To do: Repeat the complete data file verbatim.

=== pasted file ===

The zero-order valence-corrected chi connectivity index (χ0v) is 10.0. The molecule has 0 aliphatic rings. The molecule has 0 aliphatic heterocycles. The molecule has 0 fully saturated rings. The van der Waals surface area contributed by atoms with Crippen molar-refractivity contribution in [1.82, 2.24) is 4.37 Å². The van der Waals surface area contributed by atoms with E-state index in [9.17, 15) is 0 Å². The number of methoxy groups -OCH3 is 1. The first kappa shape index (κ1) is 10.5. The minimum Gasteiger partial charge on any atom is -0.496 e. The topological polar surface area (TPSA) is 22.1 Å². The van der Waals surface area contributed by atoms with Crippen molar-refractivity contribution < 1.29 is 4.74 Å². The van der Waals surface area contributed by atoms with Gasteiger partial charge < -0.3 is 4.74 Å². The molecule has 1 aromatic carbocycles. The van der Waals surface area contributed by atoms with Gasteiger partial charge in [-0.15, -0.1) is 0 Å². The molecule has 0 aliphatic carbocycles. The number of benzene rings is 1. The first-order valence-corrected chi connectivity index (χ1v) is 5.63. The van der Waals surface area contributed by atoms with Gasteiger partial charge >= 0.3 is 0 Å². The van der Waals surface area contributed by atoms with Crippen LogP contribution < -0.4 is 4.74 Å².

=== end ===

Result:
The zero-order valence-corrected chi connectivity index (χ0v) is 10.0. The molecule has 0 aliphatic rings. The molecule has 0 aliphatic heterocycles. The molecule has 0 fully saturated rings. The van der Waals surface area contributed by atoms with Crippen molar-refractivity contribution in [1.82, 2.24) is 4.37 Å². The van der Waals surface area contributed by atoms with E-state index in [9.17, 15) is 0 Å². The number of methoxy groups -OCH3 is 1. The first kappa shape index (κ1) is 10.5. The minimum Gasteiger partial charge on any atom is -0.496 e. The topological polar surface area (TPSA) is 22.1 Å². The van der Waals surface area contributed by atoms with Crippen molar-refractivity contribution < 1.29 is 4.74 Å². The van der Waals surface area contributed by atoms with Gasteiger partial charge < -0.3 is 4.74 Å². The molecule has 1 aromatic carbocycles. The van der Waals surface area contributed by atoms with Gasteiger partial charge in [-0.15, -0.1) is 0 Å². The molecule has 0 aliphatic carbocycles. The number of benzene rings is 1. The first-order valence-corrected chi connectivity index (χ1v) is 5.63. The van der Waals surface area contributed by atoms with Gasteiger partial charge >= 0.3 is 0 Å². The van der Waals surface area contributed by atoms with Crippen LogP contribution < -0.4 is 4.74 Å².